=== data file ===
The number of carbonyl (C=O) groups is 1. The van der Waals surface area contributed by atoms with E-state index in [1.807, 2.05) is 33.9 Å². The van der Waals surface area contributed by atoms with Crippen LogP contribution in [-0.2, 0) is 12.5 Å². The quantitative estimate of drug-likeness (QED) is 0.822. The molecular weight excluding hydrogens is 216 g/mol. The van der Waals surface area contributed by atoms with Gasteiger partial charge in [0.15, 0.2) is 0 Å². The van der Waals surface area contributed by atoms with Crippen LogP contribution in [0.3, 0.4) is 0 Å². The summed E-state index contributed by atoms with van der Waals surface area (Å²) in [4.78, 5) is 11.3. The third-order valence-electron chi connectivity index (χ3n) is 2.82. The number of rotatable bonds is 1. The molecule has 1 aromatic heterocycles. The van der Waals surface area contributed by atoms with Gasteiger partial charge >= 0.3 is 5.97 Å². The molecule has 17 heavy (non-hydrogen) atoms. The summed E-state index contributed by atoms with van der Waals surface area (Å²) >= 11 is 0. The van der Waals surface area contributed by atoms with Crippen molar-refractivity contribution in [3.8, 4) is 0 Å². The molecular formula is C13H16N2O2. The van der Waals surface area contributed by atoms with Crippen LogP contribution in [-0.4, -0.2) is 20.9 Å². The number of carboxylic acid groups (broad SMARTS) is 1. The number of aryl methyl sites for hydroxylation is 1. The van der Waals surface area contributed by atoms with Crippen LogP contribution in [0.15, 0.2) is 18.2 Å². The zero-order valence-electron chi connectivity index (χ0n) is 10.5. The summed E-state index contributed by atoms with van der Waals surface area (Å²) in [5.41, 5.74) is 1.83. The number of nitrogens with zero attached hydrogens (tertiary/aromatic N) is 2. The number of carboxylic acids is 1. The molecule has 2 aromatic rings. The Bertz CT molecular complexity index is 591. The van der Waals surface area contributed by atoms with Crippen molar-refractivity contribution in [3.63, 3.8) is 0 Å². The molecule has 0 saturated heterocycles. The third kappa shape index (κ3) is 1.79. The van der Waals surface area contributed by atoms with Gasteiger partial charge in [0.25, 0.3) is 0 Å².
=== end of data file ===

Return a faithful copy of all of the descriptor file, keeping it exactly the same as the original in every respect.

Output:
The number of carbonyl (C=O) groups is 1. The van der Waals surface area contributed by atoms with E-state index in [1.807, 2.05) is 33.9 Å². The van der Waals surface area contributed by atoms with Crippen LogP contribution in [-0.2, 0) is 12.5 Å². The quantitative estimate of drug-likeness (QED) is 0.822. The molecular weight excluding hydrogens is 216 g/mol. The van der Waals surface area contributed by atoms with Gasteiger partial charge in [0.15, 0.2) is 0 Å². The van der Waals surface area contributed by atoms with Crippen LogP contribution in [0.3, 0.4) is 0 Å². The summed E-state index contributed by atoms with van der Waals surface area (Å²) in [4.78, 5) is 11.3. The third-order valence-electron chi connectivity index (χ3n) is 2.82. The number of rotatable bonds is 1. The molecule has 1 aromatic heterocycles. The van der Waals surface area contributed by atoms with Gasteiger partial charge >= 0.3 is 5.97 Å². The molecule has 17 heavy (non-hydrogen) atoms. The summed E-state index contributed by atoms with van der Waals surface area (Å²) >= 11 is 0. The van der Waals surface area contributed by atoms with Crippen molar-refractivity contribution in [3.8, 4) is 0 Å². The molecular formula is C13H16N2O2. The van der Waals surface area contributed by atoms with Crippen LogP contribution in [-0.4, -0.2) is 20.9 Å². The number of carboxylic acid groups (broad SMARTS) is 1. The number of aryl methyl sites for hydroxylation is 1. The van der Waals surface area contributed by atoms with Crippen LogP contribution in [0.15, 0.2) is 18.2 Å². The zero-order valence-electron chi connectivity index (χ0n) is 10.5. The summed E-state index contributed by atoms with van der Waals surface area (Å²) in [5.41, 5.74) is 1.83. The number of nitrogens with zero attached hydrogens (tertiary/aromatic N) is 2. The number of carboxylic acids is 1. The molecule has 2 aromatic rings. The Bertz CT molecular complexity index is 591. The van der Waals surface area contributed by atoms with Crippen molar-refractivity contribution in [3.63, 3.8) is 0 Å². The molecule has 0 saturated heterocycles. The third kappa shape index (κ3) is 1.79. The van der Waals surface area contributed by atoms with Gasteiger partial charge in [0.25, 0.3) is 0 Å².